Mentoring for text editors: Fit for purpose in the era of freelancing, more so than alternative development strategies

John Linnegar


In this article, the supportive role that mentoring relationships currently do and should play in the development and careers of text editors is described against the background of the particular circumstances of these service providers in a sector experiencing great organisational and technological changes. This is a group that is much neglected in the literature on mentoring. Since the mentoring of text editors is distinct from other forms of mentoring in a number of key respects, this article draws together what the literature has to say about both conventional and online or distance mentoring as performed in a range of contexts. I consider the application of Knowles’ (1970, 1984) adult learning theory and Bandura’s (1977) self-efficacy mechanisms to be important potential contributors to the success of mentorships, in particular those involving adult text editors. The article also critically analyses how mentoring for text editors can be distinguished from alternative development strategies such as coaching, training, teaching and counselling. It shows that mentoring is fundamentally different from these strategies according to ten criteria, and is better suited to text editors’ need for professional development as a form of lifelong adult e-learning. The lack of any form of assessment of mentees, in particular, is regarded as a weakness of the currently available mentorship programmes aiming to professionalise adult text editors through a process of lifelong learning.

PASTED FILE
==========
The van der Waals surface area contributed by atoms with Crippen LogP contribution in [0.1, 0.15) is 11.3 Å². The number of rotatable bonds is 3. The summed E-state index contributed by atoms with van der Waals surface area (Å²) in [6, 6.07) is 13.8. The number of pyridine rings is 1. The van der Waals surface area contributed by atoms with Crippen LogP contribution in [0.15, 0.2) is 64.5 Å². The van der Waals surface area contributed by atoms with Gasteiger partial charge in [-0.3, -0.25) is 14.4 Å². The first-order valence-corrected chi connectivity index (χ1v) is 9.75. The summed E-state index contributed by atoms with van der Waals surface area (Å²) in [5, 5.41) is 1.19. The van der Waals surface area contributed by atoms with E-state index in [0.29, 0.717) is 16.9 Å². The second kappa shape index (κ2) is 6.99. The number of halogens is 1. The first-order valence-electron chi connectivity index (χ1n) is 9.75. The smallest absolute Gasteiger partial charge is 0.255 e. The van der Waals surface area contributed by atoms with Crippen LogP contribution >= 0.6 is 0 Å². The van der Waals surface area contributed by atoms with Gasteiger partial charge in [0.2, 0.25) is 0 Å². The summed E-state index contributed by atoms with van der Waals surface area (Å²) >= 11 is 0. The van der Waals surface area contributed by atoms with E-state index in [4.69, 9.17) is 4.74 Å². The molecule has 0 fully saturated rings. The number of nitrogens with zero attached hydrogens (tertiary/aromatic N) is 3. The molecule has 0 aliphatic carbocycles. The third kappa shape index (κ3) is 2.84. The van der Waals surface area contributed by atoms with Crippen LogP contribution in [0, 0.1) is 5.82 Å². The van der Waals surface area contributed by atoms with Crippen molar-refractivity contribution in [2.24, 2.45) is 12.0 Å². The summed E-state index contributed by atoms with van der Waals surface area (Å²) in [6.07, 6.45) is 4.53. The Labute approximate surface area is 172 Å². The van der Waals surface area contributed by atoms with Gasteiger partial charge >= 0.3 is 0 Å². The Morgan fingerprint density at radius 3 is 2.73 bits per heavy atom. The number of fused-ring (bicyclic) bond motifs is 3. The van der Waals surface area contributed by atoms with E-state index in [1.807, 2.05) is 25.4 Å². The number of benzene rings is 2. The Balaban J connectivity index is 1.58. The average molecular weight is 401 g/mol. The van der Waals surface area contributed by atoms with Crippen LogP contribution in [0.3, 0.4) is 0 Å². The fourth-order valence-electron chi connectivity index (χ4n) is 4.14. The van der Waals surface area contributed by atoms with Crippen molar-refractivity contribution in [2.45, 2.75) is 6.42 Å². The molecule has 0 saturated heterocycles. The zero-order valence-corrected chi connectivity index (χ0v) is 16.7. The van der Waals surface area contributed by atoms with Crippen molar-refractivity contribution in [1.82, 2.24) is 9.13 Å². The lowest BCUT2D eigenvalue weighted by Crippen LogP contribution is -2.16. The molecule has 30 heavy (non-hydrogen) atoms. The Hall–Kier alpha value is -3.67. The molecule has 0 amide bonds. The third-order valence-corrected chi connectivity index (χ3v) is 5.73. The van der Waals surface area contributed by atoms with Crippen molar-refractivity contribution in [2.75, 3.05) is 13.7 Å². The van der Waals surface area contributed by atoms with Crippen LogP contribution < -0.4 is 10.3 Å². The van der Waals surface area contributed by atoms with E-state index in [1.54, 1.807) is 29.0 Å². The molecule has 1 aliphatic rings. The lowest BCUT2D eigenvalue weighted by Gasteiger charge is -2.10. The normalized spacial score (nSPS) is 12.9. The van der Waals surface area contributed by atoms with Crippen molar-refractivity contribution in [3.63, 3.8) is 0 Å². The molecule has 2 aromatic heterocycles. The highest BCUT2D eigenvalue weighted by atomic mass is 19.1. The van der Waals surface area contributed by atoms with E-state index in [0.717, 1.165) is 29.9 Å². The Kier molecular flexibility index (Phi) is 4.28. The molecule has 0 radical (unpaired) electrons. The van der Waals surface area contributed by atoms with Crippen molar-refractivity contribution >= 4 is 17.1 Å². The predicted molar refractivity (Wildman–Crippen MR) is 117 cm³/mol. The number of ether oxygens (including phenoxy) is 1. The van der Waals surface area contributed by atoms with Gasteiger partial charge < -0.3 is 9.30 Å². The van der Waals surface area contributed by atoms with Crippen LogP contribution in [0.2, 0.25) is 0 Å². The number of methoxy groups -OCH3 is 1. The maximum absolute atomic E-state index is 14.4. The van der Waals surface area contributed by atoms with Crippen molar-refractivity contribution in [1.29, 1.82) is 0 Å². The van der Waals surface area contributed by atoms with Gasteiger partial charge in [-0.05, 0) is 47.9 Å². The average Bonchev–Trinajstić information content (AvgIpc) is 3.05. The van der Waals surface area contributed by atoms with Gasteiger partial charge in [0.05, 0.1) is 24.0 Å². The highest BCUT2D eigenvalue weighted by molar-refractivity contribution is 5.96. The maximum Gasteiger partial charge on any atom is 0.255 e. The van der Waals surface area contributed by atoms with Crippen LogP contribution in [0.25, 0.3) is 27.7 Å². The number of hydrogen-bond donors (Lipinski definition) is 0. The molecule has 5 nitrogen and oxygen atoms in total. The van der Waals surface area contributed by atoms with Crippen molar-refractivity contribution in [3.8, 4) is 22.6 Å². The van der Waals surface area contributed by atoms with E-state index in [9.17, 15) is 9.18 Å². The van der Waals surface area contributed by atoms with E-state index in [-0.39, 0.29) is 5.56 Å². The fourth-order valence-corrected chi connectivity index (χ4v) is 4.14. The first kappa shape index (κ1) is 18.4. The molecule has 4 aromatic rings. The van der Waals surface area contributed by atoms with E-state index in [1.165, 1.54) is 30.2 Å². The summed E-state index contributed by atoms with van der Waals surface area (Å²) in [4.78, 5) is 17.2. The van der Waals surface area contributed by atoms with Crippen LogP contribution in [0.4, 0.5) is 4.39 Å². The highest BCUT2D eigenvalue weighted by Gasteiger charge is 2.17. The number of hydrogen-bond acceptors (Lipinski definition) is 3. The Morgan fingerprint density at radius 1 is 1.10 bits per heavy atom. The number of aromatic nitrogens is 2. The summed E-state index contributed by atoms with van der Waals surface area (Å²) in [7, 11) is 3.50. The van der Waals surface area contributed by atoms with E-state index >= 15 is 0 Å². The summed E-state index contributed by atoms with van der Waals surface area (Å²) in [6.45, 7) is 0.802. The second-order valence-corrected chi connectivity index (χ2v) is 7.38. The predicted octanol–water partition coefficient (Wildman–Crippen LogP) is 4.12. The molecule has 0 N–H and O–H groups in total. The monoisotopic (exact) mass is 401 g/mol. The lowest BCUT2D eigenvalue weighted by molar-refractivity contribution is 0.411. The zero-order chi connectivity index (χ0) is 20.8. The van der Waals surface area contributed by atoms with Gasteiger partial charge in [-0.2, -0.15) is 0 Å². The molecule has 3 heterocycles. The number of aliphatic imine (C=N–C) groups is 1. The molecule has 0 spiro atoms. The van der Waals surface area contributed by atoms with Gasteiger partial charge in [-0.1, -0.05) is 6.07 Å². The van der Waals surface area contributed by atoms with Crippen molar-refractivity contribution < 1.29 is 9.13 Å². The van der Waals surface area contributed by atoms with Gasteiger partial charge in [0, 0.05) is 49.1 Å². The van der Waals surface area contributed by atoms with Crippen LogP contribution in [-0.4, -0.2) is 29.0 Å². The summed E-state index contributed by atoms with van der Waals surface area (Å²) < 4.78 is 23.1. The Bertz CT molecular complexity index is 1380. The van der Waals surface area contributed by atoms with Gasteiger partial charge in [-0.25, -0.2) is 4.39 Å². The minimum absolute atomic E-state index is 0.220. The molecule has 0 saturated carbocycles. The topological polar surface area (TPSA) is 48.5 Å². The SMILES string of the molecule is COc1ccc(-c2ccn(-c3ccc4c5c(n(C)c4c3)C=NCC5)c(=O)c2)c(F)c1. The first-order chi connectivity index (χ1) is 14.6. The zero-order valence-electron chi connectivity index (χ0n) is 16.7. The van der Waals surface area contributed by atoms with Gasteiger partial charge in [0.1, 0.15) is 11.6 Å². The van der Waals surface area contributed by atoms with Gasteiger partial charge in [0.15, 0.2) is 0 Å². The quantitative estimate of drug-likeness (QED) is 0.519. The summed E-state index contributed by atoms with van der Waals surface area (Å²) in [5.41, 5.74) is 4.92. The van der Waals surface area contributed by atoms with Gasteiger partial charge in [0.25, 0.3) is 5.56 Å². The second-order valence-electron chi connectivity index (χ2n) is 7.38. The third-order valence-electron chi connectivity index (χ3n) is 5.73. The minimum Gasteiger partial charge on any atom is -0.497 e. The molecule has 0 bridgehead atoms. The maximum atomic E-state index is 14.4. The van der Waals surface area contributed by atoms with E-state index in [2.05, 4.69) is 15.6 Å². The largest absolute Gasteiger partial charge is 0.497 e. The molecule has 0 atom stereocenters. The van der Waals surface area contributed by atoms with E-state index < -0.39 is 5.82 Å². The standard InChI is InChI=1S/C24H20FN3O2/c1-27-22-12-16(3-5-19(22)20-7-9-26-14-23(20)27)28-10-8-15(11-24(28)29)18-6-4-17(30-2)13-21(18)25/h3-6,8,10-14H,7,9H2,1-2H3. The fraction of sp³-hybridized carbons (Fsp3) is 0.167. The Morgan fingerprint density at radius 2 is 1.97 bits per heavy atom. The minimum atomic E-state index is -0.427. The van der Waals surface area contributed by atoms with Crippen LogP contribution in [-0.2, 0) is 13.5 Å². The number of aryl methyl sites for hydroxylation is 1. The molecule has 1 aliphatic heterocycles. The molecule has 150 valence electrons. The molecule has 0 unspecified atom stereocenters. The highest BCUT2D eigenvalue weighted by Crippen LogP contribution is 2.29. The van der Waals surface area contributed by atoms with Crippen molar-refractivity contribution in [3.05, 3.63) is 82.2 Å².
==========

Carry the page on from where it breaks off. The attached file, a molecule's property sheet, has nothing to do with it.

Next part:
: lifelong adult learning; mentee, mentor, mentorship programme; professional; self-efficacy; text editor

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ISSN 2223-9936 (online); ISSN 1027-3417 (print)

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